Suitable replicating plasmids for Bacillus are described in Molecular Biological Methods for Bacillus, Ed. Harwood and Cutting, John Wiley & Sons, 1990, hereby expressly incorporated by reference; see chapter 3 on plasmids. Suitable replicating plasmids for B. subtilis are listed on page 92.

In a preferred embodiment, the first and second end sequences comprise all or part of a gene of interest. By "gene of interest" or equivalents herein is meant a gene which is to be transformed into Bacillus species. A gene of interest may be any gene, and includes both heterologous genes and homologous genes. Thus, for example, genes naturally found in one species of Bacillus may be transformed into a different Bacillus species. Alternatively, procaryotic and eukaryotic genes may be introduced into a Bacillus species. Similarly, homologous Bacillus genes may be hooked to different regulatory sequences, for example high-expression promoters or inducible promoters, to allow increased expression of a homologous gene.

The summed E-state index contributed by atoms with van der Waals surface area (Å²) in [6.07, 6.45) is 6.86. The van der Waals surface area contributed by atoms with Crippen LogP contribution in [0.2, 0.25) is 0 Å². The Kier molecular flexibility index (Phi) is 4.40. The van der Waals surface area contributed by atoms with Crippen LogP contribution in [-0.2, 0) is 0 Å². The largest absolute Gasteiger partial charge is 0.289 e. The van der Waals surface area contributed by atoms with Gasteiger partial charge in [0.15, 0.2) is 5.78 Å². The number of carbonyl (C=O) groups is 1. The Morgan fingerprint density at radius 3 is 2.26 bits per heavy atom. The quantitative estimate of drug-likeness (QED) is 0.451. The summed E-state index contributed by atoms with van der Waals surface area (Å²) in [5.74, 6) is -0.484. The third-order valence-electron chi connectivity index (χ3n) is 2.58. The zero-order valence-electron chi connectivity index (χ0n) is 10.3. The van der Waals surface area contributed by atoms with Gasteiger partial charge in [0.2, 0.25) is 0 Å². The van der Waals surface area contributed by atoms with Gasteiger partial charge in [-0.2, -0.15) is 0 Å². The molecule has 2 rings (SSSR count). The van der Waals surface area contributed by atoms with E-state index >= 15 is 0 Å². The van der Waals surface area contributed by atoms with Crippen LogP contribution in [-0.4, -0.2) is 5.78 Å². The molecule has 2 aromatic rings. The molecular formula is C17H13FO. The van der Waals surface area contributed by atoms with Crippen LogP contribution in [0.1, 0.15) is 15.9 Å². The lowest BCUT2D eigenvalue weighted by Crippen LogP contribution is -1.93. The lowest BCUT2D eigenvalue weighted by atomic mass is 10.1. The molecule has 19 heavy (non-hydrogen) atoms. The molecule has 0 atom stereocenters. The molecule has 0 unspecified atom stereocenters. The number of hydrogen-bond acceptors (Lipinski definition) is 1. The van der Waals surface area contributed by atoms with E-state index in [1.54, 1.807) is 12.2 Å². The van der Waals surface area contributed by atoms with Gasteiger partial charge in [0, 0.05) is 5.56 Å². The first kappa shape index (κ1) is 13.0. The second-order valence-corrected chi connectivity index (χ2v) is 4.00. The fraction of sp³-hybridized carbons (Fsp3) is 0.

Suitable genes of interest encode enzymes such as hydrolases including proteases, carbohydrases, and lipases; isomerases such as racemases, epimerases, tautomerases, or mutases; transferases, kinases and phophatases. The gene may encode therapeutically significant proteins or peptides, such as growth factors, cytokines, ligands, receptors and inhibitors, as well as vaccines and antibodies. The gene may encode commercially important industrial proteins or peptides, such as proteases, carbohydrases such as amylases and glucoamylases, cellulases, oxidases and lipases. The gene of interest may be a naturally occurring gene, a mutated gene or a synthetic gene.

Particularly preferred proteases are subtilisins. Examples of suitable subtilisins include, but are not limited to, the subtilisins from B. amyloliquefaciens, B. licheniformis, B. subtilis, and B. lentus, including subtilisin DY, subtilisin BPN', subtilisin Carsberg, subtilisin 168, subtilisin amylosaccharitius, mesentericopeptidase, subtilisin thermitase, and proteinase K.